Now, fill this with your compost following the rules of a layer of green (coffee grounds, kitchen scraps, manure, green grass, fresh prunings from the garden, etc) and then a layer of browns (dry grass, straw or hay, paper - without colored ink, etc.). Some people often put a shovelful of soil in on top of that, some don't. You can also add stove ashes, egg shells, pond cleanings, vacuum cleaner contents, vegetable pods, chipped up branches - anything that is not or does not contain a meat product. In other parts of the Organic Forum, there is lots of good information about what can go into your compost. You don't have to be a scientist though!

Nothing needs to be measured or anything, just a couple inches of green and then brown each at a time. You also need to make sure that your compost does not totally dry out. You don't want it soaking wet, but it does need to be moist in order to work properly.

Once in while this compost needs to be turned so that everything you have in there is getting well composted. Again, everyone has their own routine - weekly, bi-weekly, monthly.... The way you do this is remove the top square and place it right beside your stack. Shovel the compost into this square, stirring things up as much as you can, until it is filled and then move the next square on top of it. Keep doing this until you have restacked all the squares.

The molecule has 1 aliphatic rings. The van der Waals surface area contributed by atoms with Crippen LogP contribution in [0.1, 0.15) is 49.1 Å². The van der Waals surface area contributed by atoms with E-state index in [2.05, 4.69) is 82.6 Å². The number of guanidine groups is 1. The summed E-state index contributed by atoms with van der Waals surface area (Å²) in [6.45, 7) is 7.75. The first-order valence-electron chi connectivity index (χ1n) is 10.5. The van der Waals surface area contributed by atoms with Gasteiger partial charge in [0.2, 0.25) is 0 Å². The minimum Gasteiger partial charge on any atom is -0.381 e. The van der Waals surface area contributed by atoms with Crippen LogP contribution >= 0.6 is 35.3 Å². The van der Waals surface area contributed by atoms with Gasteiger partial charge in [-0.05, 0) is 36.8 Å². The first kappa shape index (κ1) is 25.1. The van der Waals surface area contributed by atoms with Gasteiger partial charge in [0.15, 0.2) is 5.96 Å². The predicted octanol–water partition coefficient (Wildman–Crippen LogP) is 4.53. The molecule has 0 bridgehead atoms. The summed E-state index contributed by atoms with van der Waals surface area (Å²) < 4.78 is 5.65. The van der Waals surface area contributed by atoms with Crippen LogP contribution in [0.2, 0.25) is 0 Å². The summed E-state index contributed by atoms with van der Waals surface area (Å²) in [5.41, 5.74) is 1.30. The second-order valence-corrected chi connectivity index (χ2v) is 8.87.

When it is time to harvest the compost, which for me is every fall, but everyone has their own routine (when it looks like nice dark soil) you just empty your stack and use your compost in all your gardens. Whatever has not been fully composted yet can go back into the compost stack to start your next batch!

Don't feel that it is too much for you, start small, and you'll get the hang of it! Hang in there and let us know how you're doing. If you have any other questions, feel free to drop in and ask - we'll be here! :wink:

Val

The Helpful Gardener
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NHO, I fought this for years 'cuz I thought it would be too much work. Then I tried it. The results I got have me with two piles working at all times and a tumbler for fast finishing so I always have some on hand. I fertilize with it (my garden got nothing else for nutrition this year and I blew the neighbors away, especially when the weather got hot and dry), I mulch with it (or you can spend $25 a yard for mulch), and I use it as a soil amendment in potting, garden beds, even my bonsais! And all it costs me is a little sweat.

So don't waste it, make sure you plant in that, even if it's just to put under those trees or a new bed. You really have gold there...

HG
Last edited by The Helpful Gardener on Mon Dec 05, 2005 6:22 pm, edited 1 time in total.

dlbm300
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You are lucky you discovered that treasure cheast in you own backyard. I have to go to the local stables to get my poop!